Sérgio Moro pushes for iron-handed public policies to fight corruption during FGV symposium
The future Minister of Justice, Sérgio Moro, scholars, authorities and civil society representatives gathered on November 23 at FGV’s Cultural Center, in Rio de Janeiro, to discuss the fight against corruption. During the event, held by FGV Energy and the National Association of Federal Chief Police Officers (ADPF), and supported by FGV’s Rio de Janeiro Law School (Direito Rio), the former federal judge ahead of the Car Wash Operation (Lava Jato) confirmed that he will submit a bill against corruption, organized crime and violent crimes immediately after taking office.
According to Moro, the last few years have shown us how corruption is completely out of control. He stated that organized crime has become a national security issue, since these organizations are gaining more and more power completely unscathed by any public countermeasure, except in a few isolated cases. He also underlined how violent crimes perversely affect minorities, such as victims of homicide. The future minister wants to fight crime by rolling out iron-handed public policies, generating the same massive impact as the Real Plan had on the country’s economy.
“We all want a better justice system and public safety in Brazil. We often see some of Brazil’s deeply rooted problems as inherent issues, believing that we can’t do anything about the off-the-charts violence and crime, as well as the lack of accountability. But that is not true. What we need to do is to bolster our institutions and make them more efficient. We must never forget how Brazil managed to tackle the huge problem of hyperinflation in the 1980s and early 1990s. We can overcome this issue through consistent public policies. Starting in January, our goal is to create a kind of Real Plan against crime in Brazil.”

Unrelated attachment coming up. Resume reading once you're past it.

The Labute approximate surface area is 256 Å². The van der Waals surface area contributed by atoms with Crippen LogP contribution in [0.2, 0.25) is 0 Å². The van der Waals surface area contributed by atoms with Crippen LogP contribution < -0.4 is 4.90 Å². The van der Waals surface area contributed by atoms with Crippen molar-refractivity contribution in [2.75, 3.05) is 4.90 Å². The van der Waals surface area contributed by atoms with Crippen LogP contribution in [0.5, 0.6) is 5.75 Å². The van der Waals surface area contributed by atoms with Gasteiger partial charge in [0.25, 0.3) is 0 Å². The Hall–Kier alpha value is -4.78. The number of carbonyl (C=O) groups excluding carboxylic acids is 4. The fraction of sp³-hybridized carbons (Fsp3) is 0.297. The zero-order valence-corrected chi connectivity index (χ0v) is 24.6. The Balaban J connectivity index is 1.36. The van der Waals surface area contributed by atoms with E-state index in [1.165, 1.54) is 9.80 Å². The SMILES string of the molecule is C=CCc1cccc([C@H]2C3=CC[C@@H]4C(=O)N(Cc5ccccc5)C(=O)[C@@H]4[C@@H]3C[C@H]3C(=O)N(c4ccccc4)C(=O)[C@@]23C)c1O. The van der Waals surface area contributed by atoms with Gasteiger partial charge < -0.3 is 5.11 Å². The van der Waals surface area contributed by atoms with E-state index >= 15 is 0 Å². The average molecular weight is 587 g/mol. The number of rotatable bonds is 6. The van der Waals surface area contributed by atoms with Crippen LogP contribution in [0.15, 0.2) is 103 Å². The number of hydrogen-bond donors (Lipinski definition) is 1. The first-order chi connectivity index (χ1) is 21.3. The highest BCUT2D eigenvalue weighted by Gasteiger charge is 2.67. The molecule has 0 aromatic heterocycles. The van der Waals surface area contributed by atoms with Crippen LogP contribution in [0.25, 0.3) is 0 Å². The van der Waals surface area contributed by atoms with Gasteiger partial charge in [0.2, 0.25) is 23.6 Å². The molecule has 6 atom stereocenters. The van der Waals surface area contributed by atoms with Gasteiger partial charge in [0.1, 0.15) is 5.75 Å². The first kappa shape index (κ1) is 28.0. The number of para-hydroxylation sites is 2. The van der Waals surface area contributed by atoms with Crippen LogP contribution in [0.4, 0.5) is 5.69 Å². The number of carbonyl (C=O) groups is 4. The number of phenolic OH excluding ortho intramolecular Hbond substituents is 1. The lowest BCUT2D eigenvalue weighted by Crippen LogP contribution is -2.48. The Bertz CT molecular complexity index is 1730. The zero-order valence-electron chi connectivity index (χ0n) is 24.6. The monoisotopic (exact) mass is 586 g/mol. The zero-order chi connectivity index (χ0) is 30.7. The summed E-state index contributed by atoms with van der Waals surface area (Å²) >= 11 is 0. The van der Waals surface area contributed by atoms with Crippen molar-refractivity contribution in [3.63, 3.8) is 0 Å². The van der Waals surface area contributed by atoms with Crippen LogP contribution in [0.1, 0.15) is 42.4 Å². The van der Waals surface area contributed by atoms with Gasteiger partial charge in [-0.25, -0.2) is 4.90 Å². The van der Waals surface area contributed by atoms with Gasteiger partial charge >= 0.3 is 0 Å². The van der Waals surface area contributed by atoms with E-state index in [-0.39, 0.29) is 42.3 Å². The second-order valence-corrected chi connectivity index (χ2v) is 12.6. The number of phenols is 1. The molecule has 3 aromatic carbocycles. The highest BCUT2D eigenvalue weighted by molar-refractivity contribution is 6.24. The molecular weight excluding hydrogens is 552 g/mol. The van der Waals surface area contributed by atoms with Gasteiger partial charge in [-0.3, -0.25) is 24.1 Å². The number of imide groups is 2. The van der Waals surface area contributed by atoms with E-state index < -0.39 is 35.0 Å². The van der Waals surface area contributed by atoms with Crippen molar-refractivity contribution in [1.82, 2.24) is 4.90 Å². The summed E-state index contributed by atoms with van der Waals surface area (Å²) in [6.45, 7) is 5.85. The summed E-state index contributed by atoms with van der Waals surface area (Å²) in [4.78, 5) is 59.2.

In the same panel, federal judge Marcelo Bretas – who led the Car Wash Operation’s trials in Rio de Janeiro – underlined that the debate on corruption must be top priority, since it directly affects society’s development.
“In an environment where corruption is the norm, the much-needed funds will never be used to help the population, especially those who need it the most”, said Bretas.
Earlier on, just after the opening ceremony led by FGV’s President, professor Carlos Ivan Simonsen Leal, the Federal Police superintendent in the state of Sergipe, appointed by Moro to head the International Legal Cooperation and Asset Recovery Department as of 2019, Érika Mialik Marena, stated that corruption not only affects democracy, when politicians use embezzled money in their campaigns, but also the economy, since it jeopardizes fair market competition, in addition to prompting massive social losses.
The event was also attended by the governor-elect of Rio de Janeiro, Wilson Witzel, and the mayor of Rio de Janeiro, Marcelo Crivella, who participated in the last panel of the event, alongside Maurício Valeixo, future director of the Federal Police Department (PF), and Erick Blatt, federal chief of police and deputy director of the ADPF. The symposium also included Carlos Quintella and Sérgio Guerra, directors of FGV Energy and Direito Rio, respectively, Luis Carlos Cruz, federal chief of police and director of ADPF, Fernando de Pinho Barreira (criminal expert), Fabiano Angélico (Transparency International), Márcio Adriano Anselmo (Federal Police), Jorge Barbosa Pontes (Federal Police), Yuri Sahione (Brazilian Bar Association – OAB/RJ), Michael Mohallem (Direito Rio), Ricardo Andrade Saadi (Federal Police), and Edvandir Felix Paiva (Federal Police).
Watch the full event below